Weakerthans get strong

Rating: NNNNNThe mood might change song by song, but the Weakerthans Left And Leaving is still one of the most.

Rating: NNNNN

The mood might change song by song, but the Weakerthans Left And Leaving is still one of the most easy-flowing pop records you’ll hear all year. NProduced with few frills by Ian Blurton, the album veers from anthemic post-punk songs to moody interludes, ends with a couple of hushed, acoustic battle cries and is stacked with songs that become more addictive each time you listen to them.

It’s the sweet sound of a band hitting its stride, and any similarities to the quartet’s punkish debut Fallow seem purely coincidental.

Almost annoying

“This is a pretty varied record, almost to the point of being annoying,” laughs vocalist/guitarist John Samson from home. The Weakerthans play an afternoon and evening gig at Ted’s Wrecking Yard Saturday (September 16).

“At least that’s what I first thought when I heard it. It’s got these rock songs and then these weird things that just fall apart. Ian had a big hand in putting it all in some kind of order.

“This is also the first record we’ve made where everyone was able to show their own aesthetic. We just decided that we’d be open to whatever people wanted to try, and it worked.”

The tight instrumental interplay between the foursome is impressive, but what ties Left And Leaving together are Samson’s evocative, intelligent lyrics. He’s one of the few current songwriters whose lyrics work even without the music.

This isn’t exactly foreign territory for Samson. When not playing music, he runs self-described “leftist propaganda” press Arbiter Ring. The imprint has published 10 books so far, from purely political writing to cultural criticism and a collection of short stories.

Left And Leaving’s packaging takes its cue from that venture. The lyrics come in a booklet with a quotation from Auden, a footnote and a preface about alienation. Cheery stuff.

Hopeless people

“I saw the preface when I was writing the lyrics and realized that that was what the record was going to be about,” Samson offers. “It’s about that hopeless sense of people who are trapped in places they don’t want to be.”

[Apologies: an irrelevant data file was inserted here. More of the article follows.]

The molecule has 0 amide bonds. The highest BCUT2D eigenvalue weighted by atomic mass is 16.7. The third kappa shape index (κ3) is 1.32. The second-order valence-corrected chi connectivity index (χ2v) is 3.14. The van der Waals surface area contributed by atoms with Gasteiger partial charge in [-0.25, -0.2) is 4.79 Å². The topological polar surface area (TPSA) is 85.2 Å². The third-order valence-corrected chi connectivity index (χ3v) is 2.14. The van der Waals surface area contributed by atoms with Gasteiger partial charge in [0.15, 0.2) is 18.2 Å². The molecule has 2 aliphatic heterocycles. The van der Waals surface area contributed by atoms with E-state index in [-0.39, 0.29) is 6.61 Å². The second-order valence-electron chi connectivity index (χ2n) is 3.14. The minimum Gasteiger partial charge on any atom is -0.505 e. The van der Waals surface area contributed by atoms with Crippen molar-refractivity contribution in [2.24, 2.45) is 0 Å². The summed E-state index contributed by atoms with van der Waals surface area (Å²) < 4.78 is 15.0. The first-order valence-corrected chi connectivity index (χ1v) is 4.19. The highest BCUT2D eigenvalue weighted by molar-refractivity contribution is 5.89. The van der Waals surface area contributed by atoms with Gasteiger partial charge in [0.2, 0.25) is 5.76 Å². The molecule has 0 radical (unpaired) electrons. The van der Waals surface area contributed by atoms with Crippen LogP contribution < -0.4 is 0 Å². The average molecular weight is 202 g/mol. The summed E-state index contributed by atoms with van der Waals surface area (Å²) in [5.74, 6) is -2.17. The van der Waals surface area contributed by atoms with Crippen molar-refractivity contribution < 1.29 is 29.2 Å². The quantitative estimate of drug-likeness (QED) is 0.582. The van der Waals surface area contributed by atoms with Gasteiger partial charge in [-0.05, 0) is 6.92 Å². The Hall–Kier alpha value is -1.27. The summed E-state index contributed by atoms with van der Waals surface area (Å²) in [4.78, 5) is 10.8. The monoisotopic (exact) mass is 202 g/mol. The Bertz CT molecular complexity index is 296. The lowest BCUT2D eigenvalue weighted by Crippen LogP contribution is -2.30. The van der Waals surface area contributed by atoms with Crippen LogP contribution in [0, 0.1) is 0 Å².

It’s no surprise that most of those stories are centred in Winnipeg. Left And Leaving sketches out a love/hate relationship with the city.

Winnipeg is at the heart of many of the Weakerthans’ songs, and Samson clearly thrives within Winnipeg’s famously tight-knit arts community — some proceeds from the disc even go to benefit the non-profit organization Arts City. But the relationship’s far from perfect.

Winnipeg’s apartheid

“I’ve done a lot of travelling, and I always think of Winnipeg as a microcosm of everywhere I’ve been,” he laughs. “This is a perfect test case for a city. It’s isolated, so the community’s quite close, it’s incredibly poor and it’s divided quite clearly along class and race lines. There’s a form of apartheid that exists here — you can live your entire life without meeting a native person, even though they make up a quarter of the population.

“At the same time, this is the place I come from and the place I understand, and I feel a certain duty to Winnipeg. I always come back here.

“In part, that’s because you can be an artist here and survive. I run a publishing house and play in a band. I live terribly, but I’m not starving. I’m not sure if I could do that anywhere else.”


THE WEAKERTHANS, at Ted’s Wrecking Yard (549 College), Saturday (September 16), all-ages matinee and licensed eve. $10. 928-5012.

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